Our techniques of proof require the number of independent tools to be not smaller than the number of goals. That observations implies that a simple redistribution of the numeraire good among all households would not work.

That redistribution has to satisfy the constraintPH

h=1½_{h} = 0; and, therefore,
the number of independent tools is only H ¡ 1, while the number of goals
-the utility levels of all households - is H.

On the other hand, if the planner can tax not only households but also

…rms, more tools become available. In fact, we show that a planner can Pareto improve upon the market outcome if her intervention is as described below:

The planner imposes taxes the use of inputs and the production of output
in a proportion ¿^{c} for each good c = 1; :::; C; G.

De…ne ¿ = (¿^{c})^{C;G}_{c=1}: Observe that the …rm f’s problem becomes:

max(^{y}^{f}^{;y}f^{g})PC;G

c=1(1¡ ¿^{c}) p^{c}y_{f}^{c} s:t: tf

¡yf; y_{f}^{g}¢

= 0:

Therefore to describe equilibria with planner intervention we have to change the equilibrium system as follows:

1. The tax collection has to balance:

XF f =1

XC;G c=1

¿^{c}p^{c}y_{f}^{c} = 0:

2. The First Order Conditions for Firm f becomes
(1¡ ¿) ¤ (p; p^{g}) + ®_{f}Dt_{f}¡

y_{f}; y^{g}_{f}¢

= 0 tf

¡yf; y_{f}^{g}¢

= 0 ;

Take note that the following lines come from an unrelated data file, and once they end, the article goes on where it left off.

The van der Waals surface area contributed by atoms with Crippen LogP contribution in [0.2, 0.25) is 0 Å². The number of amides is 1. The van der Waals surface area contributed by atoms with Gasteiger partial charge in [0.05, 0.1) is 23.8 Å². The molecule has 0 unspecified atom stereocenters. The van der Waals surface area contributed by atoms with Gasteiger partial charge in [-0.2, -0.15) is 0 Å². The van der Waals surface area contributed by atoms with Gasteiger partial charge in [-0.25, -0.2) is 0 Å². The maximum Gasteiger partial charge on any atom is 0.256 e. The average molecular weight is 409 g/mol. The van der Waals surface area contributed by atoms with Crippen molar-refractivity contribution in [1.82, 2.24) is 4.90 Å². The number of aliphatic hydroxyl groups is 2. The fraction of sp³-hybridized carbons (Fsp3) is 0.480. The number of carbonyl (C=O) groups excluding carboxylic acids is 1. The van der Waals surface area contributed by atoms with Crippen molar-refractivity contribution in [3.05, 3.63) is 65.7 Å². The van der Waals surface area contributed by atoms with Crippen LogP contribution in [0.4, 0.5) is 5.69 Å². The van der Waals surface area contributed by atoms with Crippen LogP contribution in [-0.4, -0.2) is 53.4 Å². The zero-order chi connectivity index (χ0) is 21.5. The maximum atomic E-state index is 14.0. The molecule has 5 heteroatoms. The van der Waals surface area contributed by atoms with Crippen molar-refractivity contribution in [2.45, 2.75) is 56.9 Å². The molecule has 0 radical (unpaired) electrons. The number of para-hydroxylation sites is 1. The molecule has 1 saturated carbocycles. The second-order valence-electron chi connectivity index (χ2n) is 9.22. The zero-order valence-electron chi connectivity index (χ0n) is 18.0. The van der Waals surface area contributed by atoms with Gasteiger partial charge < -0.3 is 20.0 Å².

where, for given x; y 2 R^{n}; x¤y ´ (x^{i}yi)^{n}_{i=1}:

Remark 8 Here we choose to tax each …rm in the same proportion with respect to each good. Another possibility would be to impose taxes (and sub-sidies) which depend on the type of goods and identity of …rms. That would allow substituting for the requirement C ¸ H of the main Theorem of the Section a much weaker requirement of the form F C ¸ H.

We could also let the government have her own demand µ^{g} for the public
good: that would increase by one the number of tools at her disposal.

Finally, we could let the government impose taxes on households; it turns out that this does not have any signi…cant e¤ect.

Another tool which may be e¤ective would be a subsidy/tax on the price of the public good for the households. Observe that taxing only one good does not create any kink in the budget set, but it only rotates the budget plane.

Remark 9 If we use production functions (y^{g}_{f} = tf(yf)) instead of
transfor-mation functions, there are two di¤erent ways to show the above mentioned
generic result:

1. Impose a condition of the following form

ylim^{c}_{f}!0Dy^{c}_{f}tf(yf) =¡1:

2. Write down the problem as

maxyf p^{g}y^{g}_{f}¡ pyf s:t: y^{g}_{f} = tf(yf) °_{f}
yf ¸ 0 ¯_{f}

Then, it is enough to show that generically it cannot be the case that
yf = 0 and ¯_{f} = 0:

In this case, we can partition …rms in the group of ”strictly” active and

”strictly” inactive ones, and proceed taxing and subsidizing the active ones only.

The function F1 de…ning the ”equilibrium with planner intervention” in this case is the left hand side of the following system:

(1¡ ¿) ¤ (p; p^{g}) + ®fDtf

½_{h} 6= 0 i¤ h 2 H^{0}[ f1g :

= C + 1. Therefore, to be consistent with condition (24), we must have

C + 1¸ H + 1; or, C ¸ H: (14)

Remark 10 In fact, as shown in the proof of the main Theorem of this
section, see Case 18 and Remark 12, we have to impose C ¸ H^{+}: Moreover,
since H^{+} is an endogenous variable which at most can be equal to H, we are
going to require C ¸ H.

Denote a H^{+}¡dimensional subvector of ¿ by ¿^{¤} 2 R^{H}^{+}.
Observe that » is an equilibrium i¤ eF (»; (½; ¿ ) = 0; ¼) = 0: